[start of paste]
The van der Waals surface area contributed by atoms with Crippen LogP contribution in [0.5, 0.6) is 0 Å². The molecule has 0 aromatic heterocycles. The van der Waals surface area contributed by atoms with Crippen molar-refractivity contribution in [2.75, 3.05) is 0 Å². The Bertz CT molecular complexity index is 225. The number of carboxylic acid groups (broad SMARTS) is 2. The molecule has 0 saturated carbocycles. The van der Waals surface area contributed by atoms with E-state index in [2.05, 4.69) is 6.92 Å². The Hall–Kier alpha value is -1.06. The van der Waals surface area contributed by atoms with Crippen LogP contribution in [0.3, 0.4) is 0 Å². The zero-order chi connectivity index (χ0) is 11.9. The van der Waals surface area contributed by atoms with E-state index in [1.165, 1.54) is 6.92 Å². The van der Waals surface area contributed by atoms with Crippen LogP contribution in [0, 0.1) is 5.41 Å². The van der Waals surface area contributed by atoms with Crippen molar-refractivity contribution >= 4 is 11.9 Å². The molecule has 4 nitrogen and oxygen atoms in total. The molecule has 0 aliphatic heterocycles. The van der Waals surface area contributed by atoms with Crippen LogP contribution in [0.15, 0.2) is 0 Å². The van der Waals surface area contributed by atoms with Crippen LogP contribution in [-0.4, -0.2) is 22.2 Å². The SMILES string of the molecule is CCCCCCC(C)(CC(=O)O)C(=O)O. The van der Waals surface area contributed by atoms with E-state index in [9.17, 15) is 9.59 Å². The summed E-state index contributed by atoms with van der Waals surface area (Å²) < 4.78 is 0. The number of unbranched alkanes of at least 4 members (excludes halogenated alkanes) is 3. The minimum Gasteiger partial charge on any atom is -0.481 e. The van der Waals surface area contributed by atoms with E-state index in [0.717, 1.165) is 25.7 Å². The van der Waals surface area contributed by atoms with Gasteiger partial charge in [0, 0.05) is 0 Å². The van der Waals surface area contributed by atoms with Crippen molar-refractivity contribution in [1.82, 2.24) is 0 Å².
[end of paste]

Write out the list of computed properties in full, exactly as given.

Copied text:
The van der Waals surface area contributed by atoms with Crippen LogP contribution in [0.5, 0.6) is 0 Å². The molecule has 0 aromatic heterocycles. The van der Waals surface area contributed by atoms with Crippen molar-refractivity contribution in [2.75, 3.05) is 0 Å². The Bertz CT molecular complexity index is 225. The number of carboxylic acid groups (broad SMARTS) is 2. The molecule has 0 saturated carbocycles. The van der Waals surface area contributed by atoms with E-state index in [2.05, 4.69) is 6.92 Å². The Hall–Kier alpha value is -1.06. The van der Waals surface area contributed by atoms with Crippen LogP contribution in [0.3, 0.4) is 0 Å². The zero-order chi connectivity index (χ0) is 11.9. The van der Waals surface area contributed by atoms with E-state index in [1.165, 1.54) is 6.92 Å². The van der Waals surface area contributed by atoms with Crippen LogP contribution in [0, 0.1) is 5.41 Å². The van der Waals surface area contributed by atoms with Crippen molar-refractivity contribution >= 4 is 11.9 Å². The molecule has 4 nitrogen and oxygen atoms in total. The molecule has 0 aliphatic heterocycles. The van der Waals surface area contributed by atoms with Crippen LogP contribution in [0.15, 0.2) is 0 Å². The van der Waals surface area contributed by atoms with Crippen LogP contribution in [-0.4, -0.2) is 22.2 Å². The SMILES string of the molecule is CCCCCCC(C)(CC(=O)O)C(=O)O. The van der Waals surface area contributed by atoms with E-state index in [9.17, 15) is 9.59 Å². The summed E-state index contributed by atoms with van der Waals surface area (Å²) < 4.78 is 0. The number of unbranched alkanes of at least 4 members (excludes halogenated alkanes) is 3. The minimum Gasteiger partial charge on any atom is -0.481 e. The van der Waals surface area contributed by atoms with E-state index in [0.717, 1.165) is 25.7 Å². The van der Waals surface area contributed by atoms with Gasteiger partial charge in [0, 0.05) is 0 Å². The van der Waals surface area contributed by atoms with Crippen molar-refractivity contribution in [1.82, 2.24) is 0 Å².